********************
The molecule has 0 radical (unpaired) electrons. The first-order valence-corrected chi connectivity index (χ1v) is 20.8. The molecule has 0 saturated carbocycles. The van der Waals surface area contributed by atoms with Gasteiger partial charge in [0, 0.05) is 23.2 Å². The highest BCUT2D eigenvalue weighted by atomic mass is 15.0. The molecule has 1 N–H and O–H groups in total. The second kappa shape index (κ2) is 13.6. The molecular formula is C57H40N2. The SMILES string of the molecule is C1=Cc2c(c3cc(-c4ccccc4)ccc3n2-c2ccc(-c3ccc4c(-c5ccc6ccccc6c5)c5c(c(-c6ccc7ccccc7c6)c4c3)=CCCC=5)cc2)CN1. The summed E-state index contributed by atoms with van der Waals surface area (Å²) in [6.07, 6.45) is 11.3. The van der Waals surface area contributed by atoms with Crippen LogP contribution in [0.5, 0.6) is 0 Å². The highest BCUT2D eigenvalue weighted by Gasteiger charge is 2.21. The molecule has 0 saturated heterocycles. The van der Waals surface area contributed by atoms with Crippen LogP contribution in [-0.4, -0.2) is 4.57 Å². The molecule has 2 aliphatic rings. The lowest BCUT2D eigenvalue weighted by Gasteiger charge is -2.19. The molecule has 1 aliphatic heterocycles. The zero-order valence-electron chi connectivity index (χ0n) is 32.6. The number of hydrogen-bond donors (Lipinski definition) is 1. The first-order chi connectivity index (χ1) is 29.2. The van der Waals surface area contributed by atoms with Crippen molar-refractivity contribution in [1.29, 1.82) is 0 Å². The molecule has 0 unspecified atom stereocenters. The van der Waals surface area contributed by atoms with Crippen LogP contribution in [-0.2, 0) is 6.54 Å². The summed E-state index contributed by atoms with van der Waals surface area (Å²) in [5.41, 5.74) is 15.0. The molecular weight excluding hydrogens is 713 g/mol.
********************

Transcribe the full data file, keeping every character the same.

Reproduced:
The molecule has 0 radical (unpaired) electrons. The first-order valence-corrected chi connectivity index (χ1v) is 20.8. The molecule has 0 saturated carbocycles. The van der Waals surface area contributed by atoms with Gasteiger partial charge in [0, 0.05) is 23.2 Å². The highest BCUT2D eigenvalue weighted by atomic mass is 15.0. The molecule has 1 N–H and O–H groups in total. The second kappa shape index (κ2) is 13.6. The molecular formula is C57H40N2. The SMILES string of the molecule is C1=Cc2c(c3cc(-c4ccccc4)ccc3n2-c2ccc(-c3ccc4c(-c5ccc6ccccc6c5)c5c(c(-c6ccc7ccccc7c6)c4c3)=CCCC=5)cc2)CN1. The summed E-state index contributed by atoms with van der Waals surface area (Å²) in [6.07, 6.45) is 11.3. The van der Waals surface area contributed by atoms with Crippen LogP contribution in [0.5, 0.6) is 0 Å². The highest BCUT2D eigenvalue weighted by Gasteiger charge is 2.21. The molecule has 0 saturated heterocycles. The van der Waals surface area contributed by atoms with Crippen LogP contribution in [-0.4, -0.2) is 4.57 Å². The molecule has 2 aliphatic rings. The lowest BCUT2D eigenvalue weighted by Gasteiger charge is -2.19. The molecule has 1 aliphatic heterocycles. The zero-order valence-electron chi connectivity index (χ0n) is 32.6. The number of hydrogen-bond donors (Lipinski definition) is 1. The first-order chi connectivity index (χ1) is 29.2. The van der Waals surface area contributed by atoms with Crippen molar-refractivity contribution in [1.29, 1.82) is 0 Å². The molecule has 0 unspecified atom stereocenters. The van der Waals surface area contributed by atoms with Crippen LogP contribution in [-0.2, 0) is 6.54 Å². The summed E-state index contributed by atoms with van der Waals surface area (Å²) in [5.41, 5.74) is 15.0. The molecular weight excluding hydrogens is 713 g/mol.